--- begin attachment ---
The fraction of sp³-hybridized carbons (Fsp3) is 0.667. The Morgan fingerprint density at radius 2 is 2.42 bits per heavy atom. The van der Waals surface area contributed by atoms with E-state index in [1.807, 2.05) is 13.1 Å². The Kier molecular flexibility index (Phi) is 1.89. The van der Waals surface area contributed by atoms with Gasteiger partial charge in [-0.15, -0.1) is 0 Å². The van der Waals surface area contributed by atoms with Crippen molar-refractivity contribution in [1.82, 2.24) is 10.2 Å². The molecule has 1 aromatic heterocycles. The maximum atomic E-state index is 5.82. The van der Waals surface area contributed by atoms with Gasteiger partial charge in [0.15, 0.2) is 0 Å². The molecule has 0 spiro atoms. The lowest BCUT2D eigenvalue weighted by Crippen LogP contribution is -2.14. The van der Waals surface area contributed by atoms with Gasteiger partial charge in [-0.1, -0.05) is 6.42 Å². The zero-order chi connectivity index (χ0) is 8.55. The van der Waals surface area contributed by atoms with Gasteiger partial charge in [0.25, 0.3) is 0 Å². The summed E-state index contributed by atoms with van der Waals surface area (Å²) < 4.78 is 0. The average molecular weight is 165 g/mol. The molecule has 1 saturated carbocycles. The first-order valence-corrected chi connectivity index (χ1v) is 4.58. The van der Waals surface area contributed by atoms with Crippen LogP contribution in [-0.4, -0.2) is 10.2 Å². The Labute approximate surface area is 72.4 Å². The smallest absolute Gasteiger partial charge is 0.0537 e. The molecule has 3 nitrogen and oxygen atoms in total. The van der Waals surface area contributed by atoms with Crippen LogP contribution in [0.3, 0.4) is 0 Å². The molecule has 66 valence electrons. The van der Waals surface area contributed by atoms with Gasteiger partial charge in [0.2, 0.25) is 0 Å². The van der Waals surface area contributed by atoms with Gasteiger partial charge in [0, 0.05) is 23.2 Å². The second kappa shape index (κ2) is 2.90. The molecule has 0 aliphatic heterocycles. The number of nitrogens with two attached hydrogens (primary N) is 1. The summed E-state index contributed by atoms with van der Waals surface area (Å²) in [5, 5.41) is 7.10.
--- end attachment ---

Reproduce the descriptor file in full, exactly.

The fraction of sp³-hybridized carbons (Fsp3) is 0.667. The Morgan fingerprint density at radius 2 is 2.42 bits per heavy atom. The van der Waals surface area contributed by atoms with E-state index in [1.807, 2.05) is 13.1 Å². The Kier molecular flexibility index (Phi) is 1.89. The van der Waals surface area contributed by atoms with Gasteiger partial charge in [-0.15, -0.1) is 0 Å². The van der Waals surface area contributed by atoms with Crippen molar-refractivity contribution in [1.82, 2.24) is 10.2 Å². The molecule has 1 aromatic heterocycles. The maximum atomic E-state index is 5.82. The van der Waals surface area contributed by atoms with Gasteiger partial charge in [0.15, 0.2) is 0 Å². The molecule has 0 spiro atoms. The lowest BCUT2D eigenvalue weighted by Crippen LogP contribution is -2.14. The van der Waals surface area contributed by atoms with Gasteiger partial charge in [-0.1, -0.05) is 6.42 Å². The zero-order chi connectivity index (χ0) is 8.55. The van der Waals surface area contributed by atoms with Gasteiger partial charge in [0.25, 0.3) is 0 Å². The summed E-state index contributed by atoms with van der Waals surface area (Å²) < 4.78 is 0. The average molecular weight is 165 g/mol. The molecule has 1 saturated carbocycles. The first-order valence-corrected chi connectivity index (χ1v) is 4.58. The van der Waals surface area contributed by atoms with Crippen LogP contribution in [-0.4, -0.2) is 10.2 Å². The Labute approximate surface area is 72.4 Å². The smallest absolute Gasteiger partial charge is 0.0537 e. The molecule has 3 nitrogen and oxygen atoms in total. The van der Waals surface area contributed by atoms with Crippen LogP contribution in [0.3, 0.4) is 0 Å². The molecule has 66 valence electrons. The van der Waals surface area contributed by atoms with Gasteiger partial charge in [0.2, 0.25) is 0 Å². The van der Waals surface area contributed by atoms with Gasteiger partial charge in [0, 0.05) is 23.2 Å². The second kappa shape index (κ2) is 2.90. The molecule has 0 aliphatic heterocycles. The number of nitrogens with two attached hydrogens (primary N) is 1. The summed E-state index contributed by atoms with van der Waals surface area (Å²) in [5, 5.41) is 7.10.